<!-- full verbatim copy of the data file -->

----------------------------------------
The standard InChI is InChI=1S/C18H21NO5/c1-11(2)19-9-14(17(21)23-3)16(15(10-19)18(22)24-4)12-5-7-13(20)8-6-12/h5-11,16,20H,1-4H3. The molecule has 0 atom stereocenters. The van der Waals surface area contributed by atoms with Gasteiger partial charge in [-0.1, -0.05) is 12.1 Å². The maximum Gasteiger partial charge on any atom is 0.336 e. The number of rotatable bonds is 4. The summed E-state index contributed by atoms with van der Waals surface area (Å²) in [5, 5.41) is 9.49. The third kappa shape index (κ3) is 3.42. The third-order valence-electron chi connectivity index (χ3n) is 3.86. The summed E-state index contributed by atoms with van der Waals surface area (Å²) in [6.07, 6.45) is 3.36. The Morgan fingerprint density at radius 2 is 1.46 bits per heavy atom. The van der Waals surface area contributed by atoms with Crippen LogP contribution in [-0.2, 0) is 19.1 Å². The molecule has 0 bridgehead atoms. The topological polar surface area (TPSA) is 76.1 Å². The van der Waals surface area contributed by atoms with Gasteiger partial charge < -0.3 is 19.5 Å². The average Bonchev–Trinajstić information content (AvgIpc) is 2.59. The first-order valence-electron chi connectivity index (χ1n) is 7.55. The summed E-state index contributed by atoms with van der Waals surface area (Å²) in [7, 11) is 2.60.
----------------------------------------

The standard InChI is InChI=1S/C18H21NO5/c1-11(2)19-9-14(17(21)23-3)16(15(10-19)18(22)24-4)12-5-7-13(20)8-6-12/h5-11,16,20H,1-4H3. The molecule has 0 atom stereocenters. The van der Waals surface area contributed by atoms with Gasteiger partial charge in [-0.1, -0.05) is 12.1 Å². The maximum Gasteiger partial charge on any atom is 0.336 e. The number of rotatable bonds is 4. The summed E-state index contributed by atoms with van der Waals surface area (Å²) in [5, 5.41) is 9.49. The third kappa shape index (κ3) is 3.42. The third-order valence-electron chi connectivity index (χ3n) is 3.86. The summed E-state index contributed by atoms with van der Waals surface area (Å²) in [6.07, 6.45) is 3.36. The Morgan fingerprint density at radius 2 is 1.46 bits per heavy atom. The van der Waals surface area contributed by atoms with Crippen LogP contribution in [-0.2, 0) is 19.1 Å². The molecule has 0 bridgehead atoms. The topological polar surface area (TPSA) is 76.1 Å². The van der Waals surface area contributed by atoms with Gasteiger partial charge < -0.3 is 19.5 Å². The average Bonchev–Trinajstić information content (AvgIpc) is 2.59. The first-order valence-electron chi connectivity index (χ1n) is 7.55. The summed E-state index contributed by atoms with van der Waals surface area (Å²) in [7, 11) is 2.60.